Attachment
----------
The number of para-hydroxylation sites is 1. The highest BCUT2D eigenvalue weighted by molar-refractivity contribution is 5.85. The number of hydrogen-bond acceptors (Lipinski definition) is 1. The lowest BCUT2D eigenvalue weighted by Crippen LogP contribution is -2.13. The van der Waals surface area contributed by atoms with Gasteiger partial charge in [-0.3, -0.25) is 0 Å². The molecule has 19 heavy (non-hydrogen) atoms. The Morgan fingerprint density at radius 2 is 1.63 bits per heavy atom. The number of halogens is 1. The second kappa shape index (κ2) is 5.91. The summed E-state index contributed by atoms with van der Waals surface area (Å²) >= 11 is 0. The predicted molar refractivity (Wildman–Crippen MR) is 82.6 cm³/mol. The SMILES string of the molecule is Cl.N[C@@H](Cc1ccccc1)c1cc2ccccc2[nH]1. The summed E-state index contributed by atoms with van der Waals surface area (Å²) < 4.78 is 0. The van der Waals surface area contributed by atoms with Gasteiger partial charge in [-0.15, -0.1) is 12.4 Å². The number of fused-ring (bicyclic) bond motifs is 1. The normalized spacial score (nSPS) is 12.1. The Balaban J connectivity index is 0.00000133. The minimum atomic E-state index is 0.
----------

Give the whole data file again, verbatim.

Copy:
The number of para-hydroxylation sites is 1. The highest BCUT2D eigenvalue weighted by molar-refractivity contribution is 5.85. The number of hydrogen-bond acceptors (Lipinski definition) is 1. The lowest BCUT2D eigenvalue weighted by Crippen LogP contribution is -2.13. The van der Waals surface area contributed by atoms with Gasteiger partial charge in [-0.3, -0.25) is 0 Å². The molecule has 19 heavy (non-hydrogen) atoms. The Morgan fingerprint density at radius 2 is 1.63 bits per heavy atom. The number of halogens is 1. The second kappa shape index (κ2) is 5.91. The summed E-state index contributed by atoms with van der Waals surface area (Å²) >= 11 is 0. The predicted molar refractivity (Wildman–Crippen MR) is 82.6 cm³/mol. The SMILES string of the molecule is Cl.N[C@@H](Cc1ccccc1)c1cc2ccccc2[nH]1. The summed E-state index contributed by atoms with van der Waals surface area (Å²) < 4.78 is 0. The van der Waals surface area contributed by atoms with Gasteiger partial charge in [-0.15, -0.1) is 12.4 Å². The number of fused-ring (bicyclic) bond motifs is 1. The normalized spacial score (nSPS) is 12.1. The Balaban J connectivity index is 0.00000133. The minimum atomic E-state index is 0.